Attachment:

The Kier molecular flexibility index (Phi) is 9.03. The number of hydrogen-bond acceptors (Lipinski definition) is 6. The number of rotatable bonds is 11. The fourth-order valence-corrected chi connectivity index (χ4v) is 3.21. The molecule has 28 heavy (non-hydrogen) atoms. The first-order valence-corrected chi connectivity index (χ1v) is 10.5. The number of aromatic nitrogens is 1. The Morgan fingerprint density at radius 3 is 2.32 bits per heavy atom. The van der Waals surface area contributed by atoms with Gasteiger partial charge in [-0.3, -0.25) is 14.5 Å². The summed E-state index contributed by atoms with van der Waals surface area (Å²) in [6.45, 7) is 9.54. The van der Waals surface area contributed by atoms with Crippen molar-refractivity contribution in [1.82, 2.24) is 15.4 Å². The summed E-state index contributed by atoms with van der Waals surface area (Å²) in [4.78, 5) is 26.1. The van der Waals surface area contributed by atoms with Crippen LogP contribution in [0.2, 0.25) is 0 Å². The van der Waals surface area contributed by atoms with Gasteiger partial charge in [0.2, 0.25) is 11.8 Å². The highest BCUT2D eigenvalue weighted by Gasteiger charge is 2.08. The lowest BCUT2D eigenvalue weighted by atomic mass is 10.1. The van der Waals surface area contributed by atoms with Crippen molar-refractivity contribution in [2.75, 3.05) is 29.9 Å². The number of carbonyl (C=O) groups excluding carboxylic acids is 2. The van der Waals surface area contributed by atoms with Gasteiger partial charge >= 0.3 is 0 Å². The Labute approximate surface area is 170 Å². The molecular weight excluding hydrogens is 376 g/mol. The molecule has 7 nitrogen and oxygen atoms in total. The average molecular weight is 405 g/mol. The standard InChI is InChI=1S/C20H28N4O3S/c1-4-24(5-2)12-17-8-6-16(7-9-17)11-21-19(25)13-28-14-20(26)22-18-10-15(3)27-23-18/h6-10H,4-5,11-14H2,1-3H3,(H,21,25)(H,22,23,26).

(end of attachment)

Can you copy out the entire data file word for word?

The Kier molecular flexibility index (Phi) is 9.03. The number of hydrogen-bond acceptors (Lipinski definition) is 6. The number of rotatable bonds is 11. The fourth-order valence-corrected chi connectivity index (χ4v) is 3.21. The molecule has 28 heavy (non-hydrogen) atoms. The first-order valence-corrected chi connectivity index (χ1v) is 10.5. The number of aromatic nitrogens is 1. The Morgan fingerprint density at radius 3 is 2.32 bits per heavy atom. The van der Waals surface area contributed by atoms with Gasteiger partial charge in [-0.3, -0.25) is 14.5 Å². The summed E-state index contributed by atoms with van der Waals surface area (Å²) in [6.45, 7) is 9.54. The van der Waals surface area contributed by atoms with Crippen molar-refractivity contribution in [1.82, 2.24) is 15.4 Å². The summed E-state index contributed by atoms with van der Waals surface area (Å²) in [4.78, 5) is 26.1. The van der Waals surface area contributed by atoms with Crippen LogP contribution in [0.2, 0.25) is 0 Å². The van der Waals surface area contributed by atoms with Gasteiger partial charge in [0.2, 0.25) is 11.8 Å². The highest BCUT2D eigenvalue weighted by Gasteiger charge is 2.08. The lowest BCUT2D eigenvalue weighted by atomic mass is 10.1. The van der Waals surface area contributed by atoms with Crippen molar-refractivity contribution in [2.75, 3.05) is 29.9 Å². The number of carbonyl (C=O) groups excluding carboxylic acids is 2. The van der Waals surface area contributed by atoms with Gasteiger partial charge >= 0.3 is 0 Å². The Labute approximate surface area is 170 Å². The molecular weight excluding hydrogens is 376 g/mol. The molecule has 7 nitrogen and oxygen atoms in total. The average molecular weight is 405 g/mol. The standard InChI is InChI=1S/C20H28N4O3S/c1-4-24(5-2)12-17-8-6-16(7-9-17)11-21-19(25)13-28-14-20(26)22-18-10-15(3)27-23-18/h6-10H,4-5,11-14H2,1-3H3,(H,21,25)(H,22,23,26).